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7 Essential Requirements for All Good Leaders

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If you were to assess your personal leadership ability, how would you assess yourself today?

Over 40 years in church leadership (with continual learning), has taught me that I know less about leadership than I think I do, which only deepens my commitment to keep learning and practicing leadership.

It’s similar to my walk with God, the more I know him, the more I realize I’ve only scratched the surface of this profound and intimate relationship. And I’m fired up to know Jesus more and walk with him more closely.

The same is true with leadership. We become better leaders but culture changes, COVID happens, global political and economic patterns change, etc., and all this impacts how we interpret the leadership principles we know and put them into practice. How are you growing?

Leadership is not a linear or black and white process. It’s nuanced, artful, and ever-changing. The core principles may remain the same, but how we practice them evolves. It’s our responsibility to continue to learn and grow.

7 Essential Requirements for All Good Leaders

What are the big picture essential requirements of our leadership in general? Which ones are you strong in, which ones need improvement?

1. A Growing Sense of Self-Awareness

If it’s true that culture changes, we grow and learn, fail and succeed, and relationships either improve or decline, then it’s also true that self-awareness is not a point-in-time arrival, but a continuing process.

Our most foundational self, made in the image of God, created on purpose for a purpose remains consistent. Yet, the process of personal maturation combined with the changing world around us impacts how we see ourselves in relationship with others. We must keep growing in our sense of self-awareness.

There is also the element of faith that makes it possible for our flaws to be redeemed and made useful for the sake of loving people and leading them well.

  • How do you see yourself today compared to a year ago?
  • How do you perceive others see and relate to you compared to a year ago?

2. An Eagerness To Practice Leadership

I enjoy playing guitar but I don’t practice so I don’t get better. I’ve become more of a guitar collector than player.

We can collect leadership knowledge but without putting it to practice, we don’t become a better leader.

When it comes to becoming a good guitar player, you have to practice what you can’t do until you can. Like a really difficult chord, that you just can’t play. You work on it and work on it until you can.

As leaders, it’s important that we identify our specific leadership gap(s), and related skills we do not yet possess, so we can practice them in real ministry until we can.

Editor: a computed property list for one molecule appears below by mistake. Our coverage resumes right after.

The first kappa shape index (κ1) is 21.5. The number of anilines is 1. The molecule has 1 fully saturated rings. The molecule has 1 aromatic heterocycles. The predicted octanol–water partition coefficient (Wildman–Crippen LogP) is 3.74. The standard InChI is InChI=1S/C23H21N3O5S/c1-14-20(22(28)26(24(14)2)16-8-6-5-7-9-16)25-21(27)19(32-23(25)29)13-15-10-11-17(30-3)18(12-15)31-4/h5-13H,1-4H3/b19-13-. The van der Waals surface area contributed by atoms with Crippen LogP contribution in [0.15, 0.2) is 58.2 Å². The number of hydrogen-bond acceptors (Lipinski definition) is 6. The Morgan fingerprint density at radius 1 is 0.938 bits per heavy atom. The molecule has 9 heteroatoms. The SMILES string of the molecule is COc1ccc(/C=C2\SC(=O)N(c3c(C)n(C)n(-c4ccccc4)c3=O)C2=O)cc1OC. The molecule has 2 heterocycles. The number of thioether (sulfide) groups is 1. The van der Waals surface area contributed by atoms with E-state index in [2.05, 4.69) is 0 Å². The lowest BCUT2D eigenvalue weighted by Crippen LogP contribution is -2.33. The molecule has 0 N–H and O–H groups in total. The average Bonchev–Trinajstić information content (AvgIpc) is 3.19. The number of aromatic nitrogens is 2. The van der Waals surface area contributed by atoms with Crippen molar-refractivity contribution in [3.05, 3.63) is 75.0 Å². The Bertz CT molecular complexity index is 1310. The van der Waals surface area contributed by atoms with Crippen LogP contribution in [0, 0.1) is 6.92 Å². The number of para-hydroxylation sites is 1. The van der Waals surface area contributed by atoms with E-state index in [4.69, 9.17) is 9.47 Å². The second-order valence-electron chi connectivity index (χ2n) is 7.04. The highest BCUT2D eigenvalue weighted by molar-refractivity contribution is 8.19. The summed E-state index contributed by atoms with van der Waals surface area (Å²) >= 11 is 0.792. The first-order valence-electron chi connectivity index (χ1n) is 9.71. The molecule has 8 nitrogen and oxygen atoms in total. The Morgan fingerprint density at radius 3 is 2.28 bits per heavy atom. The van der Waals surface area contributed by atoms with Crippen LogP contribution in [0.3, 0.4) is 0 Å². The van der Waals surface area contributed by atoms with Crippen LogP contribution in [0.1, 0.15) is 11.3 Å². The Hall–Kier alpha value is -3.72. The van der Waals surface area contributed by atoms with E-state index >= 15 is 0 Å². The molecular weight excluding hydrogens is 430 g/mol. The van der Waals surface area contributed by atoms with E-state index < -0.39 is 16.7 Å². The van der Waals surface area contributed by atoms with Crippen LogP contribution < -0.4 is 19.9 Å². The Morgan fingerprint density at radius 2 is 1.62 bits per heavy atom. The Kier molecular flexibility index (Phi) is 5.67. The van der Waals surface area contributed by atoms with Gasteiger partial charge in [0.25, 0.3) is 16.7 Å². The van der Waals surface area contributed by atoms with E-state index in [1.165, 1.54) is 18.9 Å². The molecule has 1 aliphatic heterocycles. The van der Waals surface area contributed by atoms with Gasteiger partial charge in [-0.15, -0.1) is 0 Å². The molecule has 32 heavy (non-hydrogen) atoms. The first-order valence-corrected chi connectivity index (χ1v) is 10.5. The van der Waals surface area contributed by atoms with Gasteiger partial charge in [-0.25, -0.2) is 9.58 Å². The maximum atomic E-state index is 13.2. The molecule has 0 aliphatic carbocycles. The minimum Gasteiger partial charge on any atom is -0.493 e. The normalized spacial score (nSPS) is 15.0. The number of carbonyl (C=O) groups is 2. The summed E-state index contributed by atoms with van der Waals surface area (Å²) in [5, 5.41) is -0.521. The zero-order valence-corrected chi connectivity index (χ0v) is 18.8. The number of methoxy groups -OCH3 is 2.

Otherwise, we’re in danger of doing the same things in the same ways, over and over again. We don’t make progress, we just get tired.

  • What specific leadership growth gap and related skills are you working on?
  • Do you have a coach to help you?

3. A Heathy Desire To Learn From Mistakes

All leaders make mistakes. When you are out in front and taking new territory, missteps are part of the journey. If you aren’t making mistakes you probably aren’t truly leading.

No one wants to make mistakes, that would be a strange desire, but it’s a healthy desire to learn from your mistakes. What are you learning so far this year?

A healthy staff culture that embraces leadership development gives permission to make mistakes. Maybe lots of mistakes and even a big one or two. But they don’t give permission to make the same mistake twice. Do you know why?

Because repeating mistakes indicates you are not learning from your mistakes and that changes the game entirely.

  • What was the most recent leadership mistake you made?
  • What did you learn from this mistake?

4. A True Willingness To Take Risks

No church plant ever became a thriving local church without the leader(s) taking risks. And when risk-taking stops, that often signals the potential decline of any church.

Taking wise risks includes a combination of prudence and courage. Good judgment and discernment are needed along with stepping into the unknown without all the answers.

That’s the definition of a good risk isn’t it? You did your homework, talked with God, sought wise counsel, but in the end, we can’t guarantee the results, but we still must take responsibility for the results. That is the essence of leadership—repeated again and again.

Risks vary greatly from a building project where the church’s financial health is on the line, to a difficult conversation where a relationship is at stake, but they all matter.